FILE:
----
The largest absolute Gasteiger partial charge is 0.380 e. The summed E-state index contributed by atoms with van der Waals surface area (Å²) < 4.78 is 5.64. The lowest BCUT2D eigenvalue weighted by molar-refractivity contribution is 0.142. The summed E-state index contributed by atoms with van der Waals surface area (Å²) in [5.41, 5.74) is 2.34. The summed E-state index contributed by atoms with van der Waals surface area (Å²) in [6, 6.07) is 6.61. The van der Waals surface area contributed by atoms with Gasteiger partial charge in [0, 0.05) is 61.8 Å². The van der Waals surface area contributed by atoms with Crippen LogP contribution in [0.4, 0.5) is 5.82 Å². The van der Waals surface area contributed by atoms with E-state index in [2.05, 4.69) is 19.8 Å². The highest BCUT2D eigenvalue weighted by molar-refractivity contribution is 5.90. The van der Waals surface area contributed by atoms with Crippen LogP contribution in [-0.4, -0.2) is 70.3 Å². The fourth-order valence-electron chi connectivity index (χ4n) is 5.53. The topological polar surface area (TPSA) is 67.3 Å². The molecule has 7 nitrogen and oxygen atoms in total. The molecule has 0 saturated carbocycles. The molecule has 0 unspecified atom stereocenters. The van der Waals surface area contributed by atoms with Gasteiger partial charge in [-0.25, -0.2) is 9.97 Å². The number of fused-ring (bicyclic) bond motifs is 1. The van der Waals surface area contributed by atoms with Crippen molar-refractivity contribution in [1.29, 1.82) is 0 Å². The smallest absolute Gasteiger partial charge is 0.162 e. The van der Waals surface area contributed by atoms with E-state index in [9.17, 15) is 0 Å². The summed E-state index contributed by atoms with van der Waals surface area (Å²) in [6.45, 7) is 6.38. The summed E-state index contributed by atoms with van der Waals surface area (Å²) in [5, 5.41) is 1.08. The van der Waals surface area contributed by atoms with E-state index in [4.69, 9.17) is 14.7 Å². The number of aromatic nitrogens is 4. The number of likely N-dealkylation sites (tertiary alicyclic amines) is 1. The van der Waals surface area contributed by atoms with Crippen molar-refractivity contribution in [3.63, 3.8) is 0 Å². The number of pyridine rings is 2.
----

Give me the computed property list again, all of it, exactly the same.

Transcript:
The largest absolute Gasteiger partial charge is 0.380 e. The summed E-state index contributed by atoms with van der Waals surface area (Å²) < 4.78 is 5.64. The lowest BCUT2D eigenvalue weighted by molar-refractivity contribution is 0.142. The summed E-state index contributed by atoms with van der Waals surface area (Å²) in [5.41, 5.74) is 2.34. The summed E-state index contributed by atoms with van der Waals surface area (Å²) in [6, 6.07) is 6.61. The van der Waals surface area contributed by atoms with Gasteiger partial charge in [0, 0.05) is 61.8 Å². The van der Waals surface area contributed by atoms with Crippen LogP contribution in [0.4, 0.5) is 5.82 Å². The van der Waals surface area contributed by atoms with E-state index in [2.05, 4.69) is 19.8 Å². The highest BCUT2D eigenvalue weighted by molar-refractivity contribution is 5.90. The van der Waals surface area contributed by atoms with Crippen LogP contribution in [-0.4, -0.2) is 70.3 Å². The fourth-order valence-electron chi connectivity index (χ4n) is 5.53. The topological polar surface area (TPSA) is 67.3 Å². The molecule has 7 nitrogen and oxygen atoms in total. The molecule has 0 saturated carbocycles. The molecule has 0 unspecified atom stereocenters. The van der Waals surface area contributed by atoms with Gasteiger partial charge in [-0.25, -0.2) is 9.97 Å². The number of fused-ring (bicyclic) bond motifs is 1. The van der Waals surface area contributed by atoms with Crippen molar-refractivity contribution in [1.29, 1.82) is 0 Å². The smallest absolute Gasteiger partial charge is 0.162 e. The van der Waals surface area contributed by atoms with E-state index in [9.17, 15) is 0 Å². The summed E-state index contributed by atoms with van der Waals surface area (Å²) in [6.45, 7) is 6.38. The summed E-state index contributed by atoms with van der Waals surface area (Å²) in [5, 5.41) is 1.08. The van der Waals surface area contributed by atoms with E-state index in [4.69, 9.17) is 14.7 Å². The number of aromatic nitrogens is 4. The number of likely N-dealkylation sites (tertiary alicyclic amines) is 1. The van der Waals surface area contributed by atoms with Crippen molar-refractivity contribution in [3.63, 3.8) is 0 Å². The number of pyridine rings is 2.